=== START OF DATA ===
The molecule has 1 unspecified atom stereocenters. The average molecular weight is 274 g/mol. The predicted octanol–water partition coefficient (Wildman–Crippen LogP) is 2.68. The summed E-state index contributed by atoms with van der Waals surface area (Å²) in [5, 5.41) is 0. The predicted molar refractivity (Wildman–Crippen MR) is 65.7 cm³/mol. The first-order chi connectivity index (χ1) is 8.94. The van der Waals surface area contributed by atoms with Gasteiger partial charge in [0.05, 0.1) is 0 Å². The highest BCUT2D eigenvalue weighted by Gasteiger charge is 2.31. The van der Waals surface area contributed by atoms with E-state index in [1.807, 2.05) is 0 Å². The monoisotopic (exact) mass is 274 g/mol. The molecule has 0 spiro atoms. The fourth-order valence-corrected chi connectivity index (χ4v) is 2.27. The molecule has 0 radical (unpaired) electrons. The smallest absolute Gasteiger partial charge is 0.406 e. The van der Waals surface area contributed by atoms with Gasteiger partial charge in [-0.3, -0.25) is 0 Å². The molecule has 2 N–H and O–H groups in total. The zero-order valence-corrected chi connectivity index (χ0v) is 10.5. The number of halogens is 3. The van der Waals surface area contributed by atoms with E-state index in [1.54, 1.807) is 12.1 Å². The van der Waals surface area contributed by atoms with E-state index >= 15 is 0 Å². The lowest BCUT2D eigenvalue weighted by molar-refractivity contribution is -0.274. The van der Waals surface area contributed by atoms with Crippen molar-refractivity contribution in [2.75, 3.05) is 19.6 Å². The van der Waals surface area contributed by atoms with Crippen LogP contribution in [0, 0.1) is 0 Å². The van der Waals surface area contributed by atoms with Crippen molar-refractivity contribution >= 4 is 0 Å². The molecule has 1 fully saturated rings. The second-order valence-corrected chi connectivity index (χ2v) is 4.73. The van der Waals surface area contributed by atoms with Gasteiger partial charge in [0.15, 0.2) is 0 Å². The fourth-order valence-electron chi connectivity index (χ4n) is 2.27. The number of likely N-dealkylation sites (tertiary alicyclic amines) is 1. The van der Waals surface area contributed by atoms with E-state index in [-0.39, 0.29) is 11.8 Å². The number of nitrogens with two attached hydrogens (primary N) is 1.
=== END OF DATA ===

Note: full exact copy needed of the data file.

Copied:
The molecule has 1 unspecified atom stereocenters. The average molecular weight is 274 g/mol. The predicted octanol–water partition coefficient (Wildman–Crippen LogP) is 2.68. The summed E-state index contributed by atoms with van der Waals surface area (Å²) in [5, 5.41) is 0. The predicted molar refractivity (Wildman–Crippen MR) is 65.7 cm³/mol. The first-order chi connectivity index (χ1) is 8.94. The van der Waals surface area contributed by atoms with Gasteiger partial charge in [0.05, 0.1) is 0 Å². The highest BCUT2D eigenvalue weighted by Gasteiger charge is 2.31. The van der Waals surface area contributed by atoms with E-state index in [1.807, 2.05) is 0 Å². The monoisotopic (exact) mass is 274 g/mol. The molecule has 0 spiro atoms. The fourth-order valence-corrected chi connectivity index (χ4v) is 2.27. The molecule has 0 radical (unpaired) electrons. The smallest absolute Gasteiger partial charge is 0.406 e. The van der Waals surface area contributed by atoms with Gasteiger partial charge in [-0.3, -0.25) is 0 Å². The molecule has 2 N–H and O–H groups in total. The zero-order valence-corrected chi connectivity index (χ0v) is 10.5. The number of halogens is 3. The van der Waals surface area contributed by atoms with E-state index in [1.54, 1.807) is 12.1 Å². The van der Waals surface area contributed by atoms with E-state index >= 15 is 0 Å². The lowest BCUT2D eigenvalue weighted by molar-refractivity contribution is -0.274. The van der Waals surface area contributed by atoms with Crippen molar-refractivity contribution in [2.75, 3.05) is 19.6 Å². The van der Waals surface area contributed by atoms with Crippen LogP contribution in [0, 0.1) is 0 Å². The van der Waals surface area contributed by atoms with Crippen molar-refractivity contribution >= 4 is 0 Å². The molecule has 1 fully saturated rings. The second-order valence-corrected chi connectivity index (χ2v) is 4.73. The van der Waals surface area contributed by atoms with Gasteiger partial charge in [0.15, 0.2) is 0 Å². The fourth-order valence-electron chi connectivity index (χ4n) is 2.27. The number of likely N-dealkylation sites (tertiary alicyclic amines) is 1. The van der Waals surface area contributed by atoms with E-state index in [-0.39, 0.29) is 11.8 Å². The number of nitrogens with two attached hydrogens (primary N) is 1.